9.  Enjoy!

“Man lives for science as well as bread.”  ~William James

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35 thoughts on “Making Lavash (Nān-e-Lavash)

  1. How fun! I made flatbread this weekend on the cast-iron griddle, very similar but stovetop rather than oven. One thing that helps when I’m having trouble rolling out is to step away and let the dough rest so the gluten can relax. It’s hard to be patient sometimes, but at least this cooks quickly.

  2. I love these crackers! So crisp and delicious with mediterranean dips – you excel yourself :D

    Cheers
    Choc Chip Uru
    Latest: Rich Sticky Date Pudding w/ Butterscotch Sauce

  3. Congratulations on accomplishing your challenge. It must have felt so good to eat the lavash, knowing it was your own product! I also like the quote: “Man lives for science as well as bread.” ~William James

    • I have never baked with fresh yeast before so I do not know. I would be excited to find out how it turns out for you! I was doing research on the differences between fresh and dry and it looks like others have had good experiences with replacing so that gives me hope that it could work. ;) I did read that the proportions might be a bit different between the fresh and dry. I read something that said that for each 1 TBSP of dry, you use 3 TBSP of fresh. Is that your understanding? Or do you have a different comparison/ratio?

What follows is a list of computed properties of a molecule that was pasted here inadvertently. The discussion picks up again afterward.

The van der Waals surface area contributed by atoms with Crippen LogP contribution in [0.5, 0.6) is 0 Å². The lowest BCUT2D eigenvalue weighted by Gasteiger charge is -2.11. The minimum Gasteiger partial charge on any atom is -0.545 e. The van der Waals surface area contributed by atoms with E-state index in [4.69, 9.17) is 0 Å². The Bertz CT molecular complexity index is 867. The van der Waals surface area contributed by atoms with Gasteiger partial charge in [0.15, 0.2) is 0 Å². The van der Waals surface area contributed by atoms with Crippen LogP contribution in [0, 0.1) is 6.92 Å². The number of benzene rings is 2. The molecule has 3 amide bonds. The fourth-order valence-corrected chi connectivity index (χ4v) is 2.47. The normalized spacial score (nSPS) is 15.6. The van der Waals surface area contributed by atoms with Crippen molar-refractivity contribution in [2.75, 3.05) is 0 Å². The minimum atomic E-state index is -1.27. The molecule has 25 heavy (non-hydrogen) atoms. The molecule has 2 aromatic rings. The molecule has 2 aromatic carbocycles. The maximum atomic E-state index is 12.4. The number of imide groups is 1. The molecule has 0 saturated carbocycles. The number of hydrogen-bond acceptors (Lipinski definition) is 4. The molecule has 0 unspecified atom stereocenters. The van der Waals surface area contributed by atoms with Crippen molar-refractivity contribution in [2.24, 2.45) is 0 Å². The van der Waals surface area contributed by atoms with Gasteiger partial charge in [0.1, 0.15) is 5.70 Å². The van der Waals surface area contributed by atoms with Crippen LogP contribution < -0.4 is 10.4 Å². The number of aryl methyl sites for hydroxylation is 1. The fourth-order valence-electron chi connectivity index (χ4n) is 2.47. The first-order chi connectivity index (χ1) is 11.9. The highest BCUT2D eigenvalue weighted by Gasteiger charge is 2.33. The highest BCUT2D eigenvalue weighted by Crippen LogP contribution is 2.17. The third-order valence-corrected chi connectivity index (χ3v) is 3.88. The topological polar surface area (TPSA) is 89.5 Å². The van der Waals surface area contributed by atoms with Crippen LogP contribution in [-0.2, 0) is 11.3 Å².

• Right I will let you know. When you use dry yeast it’s generally the double amount. So that I will add less fresh yeast then. Have you heard of Najmieh Batmanglij, I love her work and recipes. Well I will let you know how turns the fresh yeast :)

  4. Pingback: Ash-e-Jo (Persian Barley and Bean Soup) | Violets and Cardamom

  5. Love this bread and it reminds me a bit of when i made a Jewish bread a few months ago; I love baking, especially bread and I adore Persian breads and foods and wished I could have a Persian bakery nearby!

  6. This is not the real deal, Lavash is unleavened bread , yeast should not be used , also the floor should come from hard grained whit which is not available in supermarkets

    • Thank you for that information. I did not know that about lavash. I don’t bake much bread, especially Persian breads, so I relied on a recipe which I think produced some really delicious bread and it did taste like the lavash I have had previously. But it is good to know this information and thank you for your comment.

  7. Just for discussion, Your finished product looks exactly like mine, ingredients the same [no oil] but with one exception – I do not let it rise. I use whole wheat flour on the rolling surface because it retards sticking better than the white does. I bake it on the open oven racks so the shape is quite irregular all around. Start to finish takes less than an hour. I always make it crisp and it seems to last in a plastic bag ‘forever.’ While baking, huge bubbles form, separating the dough. When cooled, I break these bubbles, creating large pieces of even thinner crisp pieces. These are the choicest and most fun to eat.

    • I need to try it with whole wheat flour! They do seem to last forever. :) I will sometimes splash them with water and then toast them and they get a little softer (in times when I don’t want it to be so much like a cracker). Thanks so much for your comment!